The Merriam–Webster company once used a unique set of phonetic symbols in their dictionaries which permitted people from various parts of the US to learn how to pronounce new words as others who spoke with the same accent or dialect did. But Unicode did not specify room for these characters in their list. To enable a variety of computer systems to access the pronunciation, the online services of Merriam–Webster specify a less-specific use of ASCII characters, which should not be confused with the former print fonts.
- ^ "About Charles Merriam". wbrookfieldlibrary.org. http://www.wbrookfieldlibrary.org/charles.html. Retrieved 2010-02-04.
- ^ "Merriam-Webster dictionary". britannica.com. http://www.britannica.com/EBchecked/topic/376313/Merriam-Webster-Inc.
- ^ Nathan W. Austin, "Lost in the Maze of Words: Reading and Re-reading Noah Webster's Dictionaries," Dissertation Abstracts International, 2005, Vol. 65 Issue 12, p. 4561
- ^ Merriam-Webster, merriam-webster.com, Timeline: Merriam-Webster Milestones, http://www.merriam-webster.com/info/timeline-large.html, retrieved 2009-03-20
- ^ Merriam-Webster, merriam-webster.com, Merriam-Webster FAQ, http://www.merriam-webster.com/info/faq.htm, retrieved 2009-03-20
- ^ "Merriam-Webster Dictionaries for iPhone and iPod touch". merriam-webster.com. http://www.merriam-webster.com/store/iphone/collegiate/.
- ^ "Merriam-Webster dictionaries for Android". mobile-webster.com. http://www.mobile-webster.com/Android.html.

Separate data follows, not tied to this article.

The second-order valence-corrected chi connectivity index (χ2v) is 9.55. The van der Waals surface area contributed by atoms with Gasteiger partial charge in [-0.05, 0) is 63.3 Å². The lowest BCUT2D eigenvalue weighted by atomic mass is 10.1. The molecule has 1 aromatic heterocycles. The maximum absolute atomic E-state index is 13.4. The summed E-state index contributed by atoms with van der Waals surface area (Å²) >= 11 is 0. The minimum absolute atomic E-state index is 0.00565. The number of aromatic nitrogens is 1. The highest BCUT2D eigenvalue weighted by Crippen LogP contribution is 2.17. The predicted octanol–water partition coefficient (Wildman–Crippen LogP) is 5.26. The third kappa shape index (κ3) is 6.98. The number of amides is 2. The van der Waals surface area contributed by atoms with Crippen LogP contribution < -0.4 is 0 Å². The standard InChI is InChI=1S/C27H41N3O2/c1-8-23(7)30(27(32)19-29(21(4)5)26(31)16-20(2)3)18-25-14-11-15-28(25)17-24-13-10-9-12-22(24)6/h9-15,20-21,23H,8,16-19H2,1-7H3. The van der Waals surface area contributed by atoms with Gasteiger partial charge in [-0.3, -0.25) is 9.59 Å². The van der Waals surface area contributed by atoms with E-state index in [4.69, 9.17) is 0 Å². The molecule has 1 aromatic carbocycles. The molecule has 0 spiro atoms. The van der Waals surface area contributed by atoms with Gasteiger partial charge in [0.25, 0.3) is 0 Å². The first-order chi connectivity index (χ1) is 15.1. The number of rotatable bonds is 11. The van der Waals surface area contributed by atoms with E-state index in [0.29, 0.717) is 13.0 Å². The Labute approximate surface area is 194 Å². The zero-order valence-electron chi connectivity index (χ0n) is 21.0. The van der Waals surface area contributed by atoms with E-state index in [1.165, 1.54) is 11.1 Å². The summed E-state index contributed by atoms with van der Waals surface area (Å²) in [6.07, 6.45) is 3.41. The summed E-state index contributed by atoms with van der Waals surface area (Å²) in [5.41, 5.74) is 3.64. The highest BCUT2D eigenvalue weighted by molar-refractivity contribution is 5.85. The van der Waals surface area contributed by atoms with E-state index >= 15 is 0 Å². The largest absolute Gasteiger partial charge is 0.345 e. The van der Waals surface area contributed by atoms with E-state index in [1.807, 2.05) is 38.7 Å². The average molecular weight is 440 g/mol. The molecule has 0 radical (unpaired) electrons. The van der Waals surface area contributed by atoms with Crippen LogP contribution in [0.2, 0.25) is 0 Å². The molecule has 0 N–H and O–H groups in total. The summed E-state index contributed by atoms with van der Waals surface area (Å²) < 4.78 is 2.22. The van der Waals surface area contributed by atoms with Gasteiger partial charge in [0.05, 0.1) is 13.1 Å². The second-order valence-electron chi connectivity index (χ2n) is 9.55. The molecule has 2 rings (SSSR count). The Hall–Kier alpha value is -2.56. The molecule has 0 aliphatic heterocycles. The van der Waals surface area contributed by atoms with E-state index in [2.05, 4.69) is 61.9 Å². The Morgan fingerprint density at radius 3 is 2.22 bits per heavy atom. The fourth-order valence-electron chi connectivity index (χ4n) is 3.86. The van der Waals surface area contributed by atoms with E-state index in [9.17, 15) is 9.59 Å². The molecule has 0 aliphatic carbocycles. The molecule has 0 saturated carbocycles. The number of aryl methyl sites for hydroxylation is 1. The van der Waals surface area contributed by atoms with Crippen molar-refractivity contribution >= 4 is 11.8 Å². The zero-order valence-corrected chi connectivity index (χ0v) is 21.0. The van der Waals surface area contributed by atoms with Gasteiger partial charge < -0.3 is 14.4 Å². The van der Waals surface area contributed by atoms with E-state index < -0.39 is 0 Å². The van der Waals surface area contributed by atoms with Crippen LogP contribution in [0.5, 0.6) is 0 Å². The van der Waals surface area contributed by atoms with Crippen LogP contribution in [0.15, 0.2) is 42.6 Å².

- ^ "Merriam-Webster dictionaries for BlackBerry". mobile-webster.com. http://www.mobile-webster.com/Blackberry.html.
- Merriam-Webster Online
- G. & C. Merriam Company Collection, Amherst College Archives and Special Collections
Webby Awards AwardNominee, 1998 award in the category Print+Zines Awards ceremonies
Wikimedia Foundation. 2010.
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Merriam-Webster — Merriam–Webster Inc. (hasta 1982 conocido como G. C. Merriam Company ) de Springfield, Massachusetts, es una editorial estadounidense. Publica libros de referencia, sobre todo diccionarios, que tienen su origen en el An American Dictionary of… … Wikipedia Español
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Merriam-Webster’s Collegiate Dictionary — (verkürzend auch Webster’s Dictionary oder (Merriam )Webster) ist ein im englischsprachigen Raum (vor allem den USA) sehr bekanntes und häufig verwendetes Wörterbuch. Es enthält eine gekürzte Fassung des Webster’s New International Dictionary,… … Deutsch Wikipedia
Merriam–Webster's Dictionary of English Usage — is a usage dictionary published by Merriam Webster, Inc., of Springfield, Massachusetts. It is currently available in a reprint edition (1994) ISBN 0 87779 132 5 or ISBN 978 0877791324. (The 1989 edition did not include Merriam– in the title. It… … Wikipedia
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Merriam Webster's Dictionary of English Usage — is a style guide in dictionary form published by Merriam Webster, Inc., of Springfield, Massachusetts. It is currently available in a reprint edition (1994) ISBN 0 87779 132 5 or ISBN 978 0877791324. It is critically acclaimed by linguist… … Wikipedia